# A question about basic parallel RC circuit

1. Mar 11, 2013

### ViolentCorpse

In a series RC circuit, the current flows until the voltage of the capacitor equals that of the source so that the two voltages oppose each other and there's no net flow.

In a parallel circuit, the current indeed does stop flowing through the branch the capacitor is attached to (after the transients have died out of course), but for some reason my intuition (which is almost always wrong) tells me that the capacitor should prevent the voltage source from producing any current through the parallel resistor also, since there are only two nodes and on these nodes the capacitor and the source voltage should oppose each other, producing 0 current through the parallel resistor as well as through itself.

Mathematically, I think I understand why what really happens should happen, but I want a better physical understanding of it. I hope you get what I'm trying to say...

Last edited: Mar 11, 2013
2. Mar 11, 2013

### milesyoung

I'm not entirely sure I follow. If the capacitor is connected in parallel with the voltage source, why would it discharge when the voltage source is still present?

3. Mar 11, 2013

### ViolentCorpse

I'm not exactly sure either. I think I had something else in mind. I'm very sorry. I'll edit my original post now.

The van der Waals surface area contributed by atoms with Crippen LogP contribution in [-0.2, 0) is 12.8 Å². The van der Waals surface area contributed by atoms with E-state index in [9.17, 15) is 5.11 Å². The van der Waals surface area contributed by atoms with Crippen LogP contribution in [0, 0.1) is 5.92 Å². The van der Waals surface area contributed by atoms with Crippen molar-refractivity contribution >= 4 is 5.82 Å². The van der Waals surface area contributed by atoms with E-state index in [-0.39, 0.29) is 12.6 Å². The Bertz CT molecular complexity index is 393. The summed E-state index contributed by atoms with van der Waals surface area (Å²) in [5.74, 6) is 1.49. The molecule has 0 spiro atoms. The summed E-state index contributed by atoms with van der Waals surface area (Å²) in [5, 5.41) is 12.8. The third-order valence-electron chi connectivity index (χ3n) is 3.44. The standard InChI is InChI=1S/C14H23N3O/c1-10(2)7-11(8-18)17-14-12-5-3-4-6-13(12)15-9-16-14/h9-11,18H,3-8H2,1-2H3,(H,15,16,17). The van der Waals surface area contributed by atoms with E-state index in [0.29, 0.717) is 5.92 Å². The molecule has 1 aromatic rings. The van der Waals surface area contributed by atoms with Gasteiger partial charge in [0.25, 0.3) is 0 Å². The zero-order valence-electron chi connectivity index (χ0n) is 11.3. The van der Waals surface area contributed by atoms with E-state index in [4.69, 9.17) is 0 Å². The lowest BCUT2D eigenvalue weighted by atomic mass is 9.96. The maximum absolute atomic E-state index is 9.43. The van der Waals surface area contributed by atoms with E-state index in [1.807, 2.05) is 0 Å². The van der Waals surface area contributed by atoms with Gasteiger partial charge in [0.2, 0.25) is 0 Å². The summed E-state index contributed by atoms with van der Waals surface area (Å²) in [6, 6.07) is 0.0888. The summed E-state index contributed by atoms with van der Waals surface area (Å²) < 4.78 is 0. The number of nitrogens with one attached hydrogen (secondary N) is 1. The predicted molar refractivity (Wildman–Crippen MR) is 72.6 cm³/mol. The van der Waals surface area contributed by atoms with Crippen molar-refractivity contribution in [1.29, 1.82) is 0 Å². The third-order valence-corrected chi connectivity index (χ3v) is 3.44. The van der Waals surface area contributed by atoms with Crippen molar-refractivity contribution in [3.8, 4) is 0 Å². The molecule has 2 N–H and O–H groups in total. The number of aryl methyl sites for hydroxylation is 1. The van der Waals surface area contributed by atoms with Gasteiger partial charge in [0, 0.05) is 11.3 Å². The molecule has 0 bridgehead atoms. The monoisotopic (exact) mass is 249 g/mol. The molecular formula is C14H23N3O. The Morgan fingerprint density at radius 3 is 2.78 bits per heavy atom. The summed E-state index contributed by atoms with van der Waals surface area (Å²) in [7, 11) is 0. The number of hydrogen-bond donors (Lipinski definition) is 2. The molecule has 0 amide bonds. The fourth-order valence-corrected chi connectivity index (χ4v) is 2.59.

4. Mar 11, 2013

### milesyoung

There's certainly nothing to be sorry about. I was just trying to get you to expand a bit on what you meant.

5. Mar 11, 2013

### milesyoung

I'd ask you to consider what happens in each branch after the voltage at the terminals of the capacitor equals that of the voltage source (which it will always do, by definition, for an ideal voltage source).

The capacitor and voltage source are at the same voltage, so the capacitor will draw no current, that much is true. The voltage of the resistor is also equal to that of the voltage source, so it must draw current in accordance with Ohm's law (V = I*R) - the voltage of the capacitor won't make any difference here.

Edit: Typo

Last edited: Mar 11, 2013
6. Mar 11, 2013

### ViolentCorpse

Thank you very much, milesyoung. I think I get it now. :)

7. Mar 13, 2013

### ViolentCorpse

I have another question related to capacitors/inductors. I've learned that voltage across a capacitor and current through an inductor can not change instantaneously but I have seen many examples in my book where dvc/dt or diL/dt is non-zero. If an instantaneous change in these values is not possible, then why is their derivative not always zero?

8. Mar 13, 2013

### sophiecentaur

I'm not too sure of what you are trying to say but you will always have resistive (Ohmic) components in any practical L or C and a structure of finite size will always radiate some power away, which represents a resistive component that will never be got rid of and resolves all those paradoxes about connecting capacitors together etc.

9. Mar 13, 2013

### milesyoung

The voltage across a capacitor or the current through an inductor can not "jump" from one value to another, i.e. they must be continuous functions of time. If their derivatives with respect to time were always zero, this would mean they never change from their initial values.

10. Mar 13, 2013

### ViolentCorpse

Ah, I see. Thanks again milesyoung and thank you sophiecentaur!